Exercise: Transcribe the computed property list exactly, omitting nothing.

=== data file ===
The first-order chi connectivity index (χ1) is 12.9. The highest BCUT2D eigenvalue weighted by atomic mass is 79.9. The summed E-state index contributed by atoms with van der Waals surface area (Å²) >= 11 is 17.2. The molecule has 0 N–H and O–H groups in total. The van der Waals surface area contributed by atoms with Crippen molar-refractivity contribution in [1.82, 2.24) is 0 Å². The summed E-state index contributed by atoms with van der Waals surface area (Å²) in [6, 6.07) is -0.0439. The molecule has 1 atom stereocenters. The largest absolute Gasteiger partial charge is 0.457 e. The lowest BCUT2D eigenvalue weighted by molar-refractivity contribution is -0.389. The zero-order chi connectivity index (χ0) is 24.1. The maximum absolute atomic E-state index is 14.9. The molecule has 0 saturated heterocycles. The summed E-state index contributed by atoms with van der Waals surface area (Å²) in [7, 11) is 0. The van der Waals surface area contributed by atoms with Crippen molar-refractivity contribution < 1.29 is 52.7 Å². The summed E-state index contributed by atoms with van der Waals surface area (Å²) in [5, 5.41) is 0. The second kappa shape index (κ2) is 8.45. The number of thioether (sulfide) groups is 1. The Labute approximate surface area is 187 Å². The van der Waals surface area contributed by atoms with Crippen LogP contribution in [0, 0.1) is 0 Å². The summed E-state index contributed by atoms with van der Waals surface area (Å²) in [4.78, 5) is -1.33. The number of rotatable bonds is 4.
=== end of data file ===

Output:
The first-order chi connectivity index (χ1) is 12.9. The highest BCUT2D eigenvalue weighted by atomic mass is 79.9. The summed E-state index contributed by atoms with van der Waals surface area (Å²) >= 11 is 17.2. The molecule has 0 N–H and O–H groups in total. The van der Waals surface area contributed by atoms with Crippen molar-refractivity contribution in [1.82, 2.24) is 0 Å². The summed E-state index contributed by atoms with van der Waals surface area (Å²) in [6, 6.07) is -0.0439. The molecule has 1 atom stereocenters. The largest absolute Gasteiger partial charge is 0.457 e. The lowest BCUT2D eigenvalue weighted by molar-refractivity contribution is -0.389. The zero-order chi connectivity index (χ0) is 24.1. The maximum absolute atomic E-state index is 14.9. The molecule has 0 saturated heterocycles. The summed E-state index contributed by atoms with van der Waals surface area (Å²) in [7, 11) is 0. The van der Waals surface area contributed by atoms with Crippen molar-refractivity contribution < 1.29 is 52.7 Å². The summed E-state index contributed by atoms with van der Waals surface area (Å²) in [5, 5.41) is 0. The second kappa shape index (κ2) is 8.45. The number of thioether (sulfide) groups is 1. The Labute approximate surface area is 187 Å². The van der Waals surface area contributed by atoms with Crippen LogP contribution in [0, 0.1) is 0 Å². The summed E-state index contributed by atoms with van der Waals surface area (Å²) in [4.78, 5) is -1.33. The number of rotatable bonds is 4.